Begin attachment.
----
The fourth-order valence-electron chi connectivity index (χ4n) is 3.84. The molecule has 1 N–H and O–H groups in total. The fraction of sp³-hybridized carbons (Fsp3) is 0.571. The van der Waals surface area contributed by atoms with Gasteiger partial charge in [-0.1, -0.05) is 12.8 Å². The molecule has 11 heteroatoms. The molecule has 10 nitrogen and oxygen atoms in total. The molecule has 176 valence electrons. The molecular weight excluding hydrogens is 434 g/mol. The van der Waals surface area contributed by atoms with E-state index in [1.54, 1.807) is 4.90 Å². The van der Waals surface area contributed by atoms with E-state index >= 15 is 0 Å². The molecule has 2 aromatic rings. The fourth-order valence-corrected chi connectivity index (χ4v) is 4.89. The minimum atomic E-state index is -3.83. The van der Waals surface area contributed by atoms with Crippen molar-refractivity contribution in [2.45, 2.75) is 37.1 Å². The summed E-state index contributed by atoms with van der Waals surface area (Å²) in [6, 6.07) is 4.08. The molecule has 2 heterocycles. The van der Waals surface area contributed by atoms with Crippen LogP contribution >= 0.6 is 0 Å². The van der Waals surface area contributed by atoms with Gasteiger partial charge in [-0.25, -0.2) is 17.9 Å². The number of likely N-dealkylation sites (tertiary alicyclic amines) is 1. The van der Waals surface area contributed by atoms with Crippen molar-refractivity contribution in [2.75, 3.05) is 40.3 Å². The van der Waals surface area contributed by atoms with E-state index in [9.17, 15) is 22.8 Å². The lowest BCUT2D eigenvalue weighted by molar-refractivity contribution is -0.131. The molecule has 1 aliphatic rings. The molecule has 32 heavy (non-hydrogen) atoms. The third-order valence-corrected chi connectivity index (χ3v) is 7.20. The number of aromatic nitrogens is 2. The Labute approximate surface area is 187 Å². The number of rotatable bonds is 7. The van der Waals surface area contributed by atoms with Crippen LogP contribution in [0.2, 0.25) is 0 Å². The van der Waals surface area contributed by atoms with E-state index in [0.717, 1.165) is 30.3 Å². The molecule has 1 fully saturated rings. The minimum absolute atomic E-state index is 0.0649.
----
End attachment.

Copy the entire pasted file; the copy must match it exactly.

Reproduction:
The fourth-order valence-electron chi connectivity index (χ4n) is 3.84. The molecule has 1 N–H and O–H groups in total. The fraction of sp³-hybridized carbons (Fsp3) is 0.571. The van der Waals surface area contributed by atoms with Gasteiger partial charge in [-0.1, -0.05) is 12.8 Å². The molecule has 11 heteroatoms. The molecule has 10 nitrogen and oxygen atoms in total. The molecule has 176 valence electrons. The molecular weight excluding hydrogens is 434 g/mol. The van der Waals surface area contributed by atoms with E-state index in [1.54, 1.807) is 4.90 Å². The van der Waals surface area contributed by atoms with E-state index >= 15 is 0 Å². The molecule has 2 aromatic rings. The fourth-order valence-corrected chi connectivity index (χ4v) is 4.89. The minimum atomic E-state index is -3.83. The van der Waals surface area contributed by atoms with Crippen molar-refractivity contribution in [2.45, 2.75) is 37.1 Å². The summed E-state index contributed by atoms with van der Waals surface area (Å²) in [6, 6.07) is 4.08. The molecule has 2 heterocycles. The van der Waals surface area contributed by atoms with Crippen LogP contribution >= 0.6 is 0 Å². The van der Waals surface area contributed by atoms with Gasteiger partial charge in [-0.25, -0.2) is 17.9 Å². The number of likely N-dealkylation sites (tertiary alicyclic amines) is 1. The van der Waals surface area contributed by atoms with Crippen molar-refractivity contribution in [2.75, 3.05) is 40.3 Å². The van der Waals surface area contributed by atoms with E-state index in [9.17, 15) is 22.8 Å². The lowest BCUT2D eigenvalue weighted by molar-refractivity contribution is -0.131. The molecule has 1 aliphatic rings. The molecule has 32 heavy (non-hydrogen) atoms. The third-order valence-corrected chi connectivity index (χ3v) is 7.20. The number of aromatic nitrogens is 2. The Labute approximate surface area is 187 Å². The number of rotatable bonds is 7. The van der Waals surface area contributed by atoms with Crippen LogP contribution in [0.2, 0.25) is 0 Å². The van der Waals surface area contributed by atoms with E-state index in [0.717, 1.165) is 30.3 Å². The molecule has 1 fully saturated rings. The minimum absolute atomic E-state index is 0.0649.